IVF, Pregnancy, and Covid Vaccines

Posted on February 10, 2021 by NYRW

If you are pregnant or have been trying to get pregnant with IUI or IVF treatment and you have sought guidance from U.S. and national health bodies like the ASRM, CDC, and the World Health Organization (WHO) about whether it is OK for pregnant women to get the Pfizer and Moderna vaccines, you are probably a little confused.

When the WHO issued its most recent guidance on the Moderna vaccine and said it was not recommended for pregnant women unless they were healthcare workers with a high risk of contracting Covid-19. In our opinion at New York Reproductive Wellness, this statement was inconsistent with guidance from the CDC, the American College of Obstetricians and Gynecologists (ACOG), and the American Society for Reproductive Medicine (ASRM), which did not discourage pregnant women from getting the vaccines.

Following an outcry, the WHO removed that language, and clarified that pregnant women with a high risk of exposure to Covid or those with pre-existing conditions may be vaccinated. “[B]ased on what we know about this kind of vaccine, we don’t have any specific reason to believe there will be specific risks that would outweigh the benefits of vaccination for pregnant women,” the WHO stated.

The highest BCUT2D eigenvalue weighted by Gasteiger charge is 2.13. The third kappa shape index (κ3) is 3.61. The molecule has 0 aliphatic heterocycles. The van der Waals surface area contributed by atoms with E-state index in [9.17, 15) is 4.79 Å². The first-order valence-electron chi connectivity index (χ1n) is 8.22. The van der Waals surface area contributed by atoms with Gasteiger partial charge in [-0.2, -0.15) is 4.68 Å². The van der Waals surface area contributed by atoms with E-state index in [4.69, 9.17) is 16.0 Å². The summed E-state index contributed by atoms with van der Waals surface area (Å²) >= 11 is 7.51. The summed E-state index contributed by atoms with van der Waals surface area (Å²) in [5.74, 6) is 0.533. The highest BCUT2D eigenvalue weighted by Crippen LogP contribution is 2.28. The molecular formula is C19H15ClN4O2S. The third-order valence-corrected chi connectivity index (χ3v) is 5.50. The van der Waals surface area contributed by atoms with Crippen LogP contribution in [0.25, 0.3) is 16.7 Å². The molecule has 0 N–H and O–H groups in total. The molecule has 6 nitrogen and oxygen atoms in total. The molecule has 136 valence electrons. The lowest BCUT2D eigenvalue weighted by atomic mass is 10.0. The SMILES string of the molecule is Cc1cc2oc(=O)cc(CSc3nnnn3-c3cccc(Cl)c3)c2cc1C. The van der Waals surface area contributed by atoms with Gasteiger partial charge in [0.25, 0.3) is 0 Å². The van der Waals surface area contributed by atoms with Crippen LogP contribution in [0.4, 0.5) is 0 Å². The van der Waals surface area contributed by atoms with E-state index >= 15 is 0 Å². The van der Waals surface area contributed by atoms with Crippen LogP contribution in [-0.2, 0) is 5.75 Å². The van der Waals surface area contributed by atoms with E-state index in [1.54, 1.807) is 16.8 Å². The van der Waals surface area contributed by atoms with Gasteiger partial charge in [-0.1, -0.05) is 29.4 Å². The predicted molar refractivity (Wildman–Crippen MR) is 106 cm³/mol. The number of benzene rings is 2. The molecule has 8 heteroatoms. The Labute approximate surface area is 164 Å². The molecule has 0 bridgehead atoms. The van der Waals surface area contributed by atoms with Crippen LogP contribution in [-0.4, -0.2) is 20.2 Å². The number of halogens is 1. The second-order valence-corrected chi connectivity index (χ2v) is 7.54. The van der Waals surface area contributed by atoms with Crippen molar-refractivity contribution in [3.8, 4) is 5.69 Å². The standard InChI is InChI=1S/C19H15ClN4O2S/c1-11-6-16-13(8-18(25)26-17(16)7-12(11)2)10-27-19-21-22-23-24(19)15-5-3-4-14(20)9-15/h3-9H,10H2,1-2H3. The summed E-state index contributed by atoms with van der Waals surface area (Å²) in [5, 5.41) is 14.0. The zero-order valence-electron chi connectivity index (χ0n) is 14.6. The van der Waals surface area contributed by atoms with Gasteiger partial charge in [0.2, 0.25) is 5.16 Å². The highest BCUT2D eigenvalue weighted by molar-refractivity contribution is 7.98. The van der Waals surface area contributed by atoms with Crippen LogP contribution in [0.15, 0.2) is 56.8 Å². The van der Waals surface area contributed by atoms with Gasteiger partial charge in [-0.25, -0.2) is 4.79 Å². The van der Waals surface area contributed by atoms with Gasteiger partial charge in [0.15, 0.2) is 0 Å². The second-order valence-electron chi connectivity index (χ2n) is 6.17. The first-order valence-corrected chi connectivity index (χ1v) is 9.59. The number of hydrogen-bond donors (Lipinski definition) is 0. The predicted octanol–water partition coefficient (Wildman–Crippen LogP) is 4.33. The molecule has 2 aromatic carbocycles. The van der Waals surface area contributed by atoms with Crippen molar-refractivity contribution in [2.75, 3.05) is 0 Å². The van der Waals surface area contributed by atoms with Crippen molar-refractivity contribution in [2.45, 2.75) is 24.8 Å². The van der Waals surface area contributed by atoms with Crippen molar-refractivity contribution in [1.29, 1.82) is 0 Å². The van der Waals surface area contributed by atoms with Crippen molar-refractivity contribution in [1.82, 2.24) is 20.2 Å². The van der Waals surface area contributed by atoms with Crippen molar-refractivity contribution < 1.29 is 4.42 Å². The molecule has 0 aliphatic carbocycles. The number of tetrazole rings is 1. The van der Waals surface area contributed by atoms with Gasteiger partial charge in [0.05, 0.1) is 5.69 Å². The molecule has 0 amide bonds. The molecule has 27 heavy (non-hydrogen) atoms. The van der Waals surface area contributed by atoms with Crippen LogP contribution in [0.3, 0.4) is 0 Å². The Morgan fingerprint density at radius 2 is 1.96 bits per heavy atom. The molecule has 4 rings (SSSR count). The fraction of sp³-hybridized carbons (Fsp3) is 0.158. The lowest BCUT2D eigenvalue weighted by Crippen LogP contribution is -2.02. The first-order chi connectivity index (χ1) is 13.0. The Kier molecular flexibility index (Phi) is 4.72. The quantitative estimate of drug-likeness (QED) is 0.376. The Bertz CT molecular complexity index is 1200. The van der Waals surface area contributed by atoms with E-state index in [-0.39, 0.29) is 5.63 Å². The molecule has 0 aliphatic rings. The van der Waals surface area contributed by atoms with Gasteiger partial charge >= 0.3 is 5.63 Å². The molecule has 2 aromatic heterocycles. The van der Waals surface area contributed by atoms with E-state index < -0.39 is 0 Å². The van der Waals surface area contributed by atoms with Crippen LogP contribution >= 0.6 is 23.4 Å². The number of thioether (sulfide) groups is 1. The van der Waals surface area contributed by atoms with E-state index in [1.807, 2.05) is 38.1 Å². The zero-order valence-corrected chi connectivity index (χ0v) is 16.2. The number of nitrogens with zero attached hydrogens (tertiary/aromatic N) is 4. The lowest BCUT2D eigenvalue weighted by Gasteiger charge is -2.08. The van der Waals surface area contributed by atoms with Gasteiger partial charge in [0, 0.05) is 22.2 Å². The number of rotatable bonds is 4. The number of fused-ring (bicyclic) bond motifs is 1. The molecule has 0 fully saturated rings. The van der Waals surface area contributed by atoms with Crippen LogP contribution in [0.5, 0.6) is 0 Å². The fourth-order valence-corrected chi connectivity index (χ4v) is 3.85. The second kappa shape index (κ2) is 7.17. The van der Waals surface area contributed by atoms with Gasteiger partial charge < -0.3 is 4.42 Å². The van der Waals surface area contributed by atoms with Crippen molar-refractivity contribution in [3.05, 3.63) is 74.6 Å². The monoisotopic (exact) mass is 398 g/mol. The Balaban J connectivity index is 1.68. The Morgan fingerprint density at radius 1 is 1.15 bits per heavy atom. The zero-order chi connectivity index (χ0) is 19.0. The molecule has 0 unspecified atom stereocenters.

So, should you get the vaccine?

Well, it depends on your level of risk. We know for sure that pregnancy is a risk factor for Covid infection, and pregnant women with Covid have worse outcomes than non-pregnant women with Covid.

We also know that so far, there have been no negative outcomes reported from pregnant women who have been vaccinated against Covid, although pregnant women were not included in clinical trials for the vaccines. In other words, the existing evidence suggests that pregnant women face greater harm from contracting Covid than from getting vaccinated.

If you are a pregnant woman in a high-risk profession, your choice to get vaccinated may be clear, but what about pregnant or nursing women who work from home, or in the middle of fertility treatment at a Long Island-based fertility center like New York Reproductive Wellness and Dr. Zapantis? If you are one of those women, it is important to assess your level of risk for Covid, and decide, hopefully with the help of your partner, OBGYN and primary physician, whether getting the vaccine is right for you.

No matter your choice, remember to wear a mask, socially distance, and wash your hands frequently as we make strides to beat this pandemic together in 2021.



American Society for Reproductive Medicine
College of American Pathologists
Fertile Hope
Society for Assisted Reproductive Technology
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